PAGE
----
More faces using Adobe Illustrator and the digital tablet. I’m now feeling sufficiently confident managing groups of objects and layers to play around a bit with colours. I also took advantage of some downtime during an improv training class this week, and asked for some friends to pose for emotional snapshots, so I have plenty of source material.
While I was playing with this I was also listening to a BBC programme, part of an excellent series on lying. They discussed the history of emotional ‘coding, and spotting faked emotional expressions, which is just what I’ve been reading about over the last week or so. I may use the info in Gary Faigin’s Facial Expression book* to add in more of the involuntary muscle twists that my posing friends just can’t fake.
* That’s The Artist’s Complete Guide to Facial Expression, by Gary Fagin, the version I have is the 2nd ed, published by Watson-Guptill 2008. Highly recommended!
As part of my ‘mask’ background research, I’ve been reading about facial expressions and how we express and recognise emotion. This included The Face by Brian Bates, the book of a BBC documentary from a few years back, The Artist’s Complete Guide to Facial Expression by Gary Faigin, and several articles quoting Paul Ekeman, the psychologist who also discovered micro expressions and is an expert on lying. One much discussed idea is that there is a a set of innate expressions of emotion that are universally recognisable across all human cultures.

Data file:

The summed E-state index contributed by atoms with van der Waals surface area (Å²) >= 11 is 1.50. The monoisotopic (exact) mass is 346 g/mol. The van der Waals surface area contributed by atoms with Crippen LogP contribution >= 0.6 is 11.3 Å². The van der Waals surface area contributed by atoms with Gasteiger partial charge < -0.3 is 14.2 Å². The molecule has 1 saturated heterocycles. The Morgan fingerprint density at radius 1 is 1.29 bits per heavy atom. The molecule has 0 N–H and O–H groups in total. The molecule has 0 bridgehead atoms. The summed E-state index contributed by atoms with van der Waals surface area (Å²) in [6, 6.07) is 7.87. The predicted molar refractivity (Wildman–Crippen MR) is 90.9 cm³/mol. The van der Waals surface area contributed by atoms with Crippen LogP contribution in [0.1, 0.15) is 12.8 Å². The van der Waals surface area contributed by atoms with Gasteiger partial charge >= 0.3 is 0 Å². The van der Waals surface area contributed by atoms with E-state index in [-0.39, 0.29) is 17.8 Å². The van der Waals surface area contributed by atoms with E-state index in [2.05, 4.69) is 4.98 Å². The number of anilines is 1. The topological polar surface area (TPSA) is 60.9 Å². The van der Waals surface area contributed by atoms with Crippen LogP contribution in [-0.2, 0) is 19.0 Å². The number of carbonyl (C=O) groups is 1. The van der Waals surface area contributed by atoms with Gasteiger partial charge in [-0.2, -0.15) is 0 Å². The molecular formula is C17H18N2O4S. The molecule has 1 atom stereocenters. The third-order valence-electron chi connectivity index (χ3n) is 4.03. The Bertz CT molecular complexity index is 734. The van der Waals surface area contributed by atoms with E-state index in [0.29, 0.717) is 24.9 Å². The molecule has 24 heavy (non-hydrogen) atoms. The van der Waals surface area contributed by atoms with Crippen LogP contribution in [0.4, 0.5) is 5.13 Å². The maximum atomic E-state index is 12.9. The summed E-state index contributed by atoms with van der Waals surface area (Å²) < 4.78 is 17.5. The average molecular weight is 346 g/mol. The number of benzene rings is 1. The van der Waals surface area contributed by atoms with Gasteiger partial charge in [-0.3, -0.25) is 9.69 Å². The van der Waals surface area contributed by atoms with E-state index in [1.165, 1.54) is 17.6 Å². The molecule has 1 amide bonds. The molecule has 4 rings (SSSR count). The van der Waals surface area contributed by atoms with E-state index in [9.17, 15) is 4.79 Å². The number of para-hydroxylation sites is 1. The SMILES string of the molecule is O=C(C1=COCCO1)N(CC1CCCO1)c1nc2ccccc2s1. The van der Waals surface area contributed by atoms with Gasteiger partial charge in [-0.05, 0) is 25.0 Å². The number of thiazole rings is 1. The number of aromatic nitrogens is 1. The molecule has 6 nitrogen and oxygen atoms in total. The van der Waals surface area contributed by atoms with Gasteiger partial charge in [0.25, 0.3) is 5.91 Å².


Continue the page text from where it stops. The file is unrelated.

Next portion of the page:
I could discuss some of the theories around the evolution of emotional communication starting with Darwin’s clever insights, but for now, to summarise wildly . . . while 10,000 different expressions of emotions have been allegedly been identified, there are just a few that are unambiguously recongnisable by different people in different cultures as meaning the same thing. These seven (Fagin argues six) universally recognised emotional expressions are said to be anger, contempt, disgust, fear, happiness, sadness and surprise.
Annnyway, I thought as an exercise I’d try illustrating each of these universal emotions at various ages, the essential human masks. Continue reading
Work is play, at least when I’m doing a posters for a comedy show.
Play is work too of course. Working to a design that starts as a very definite idea inside someone else’s head can be an interesting challenge. Descriptions are slippery. Provided images are never quite right. Then there are the elements that must be included whatever the aesthetics, such as show times and sponsors logos.
This time, tweaky bits included a slightly cut-off arm that had to be drawn in, and logos for beer that needed to be faded off one of the jumpers. For the second poster, getting the requested ‘splash’ shape looking right was oddly tricky, and the situation was not helped when the puppy ate the digital tablet pen halfway through the project.
For all that, nothing beats the “ooo, I did that” thrill of walking past my work posted up postersize.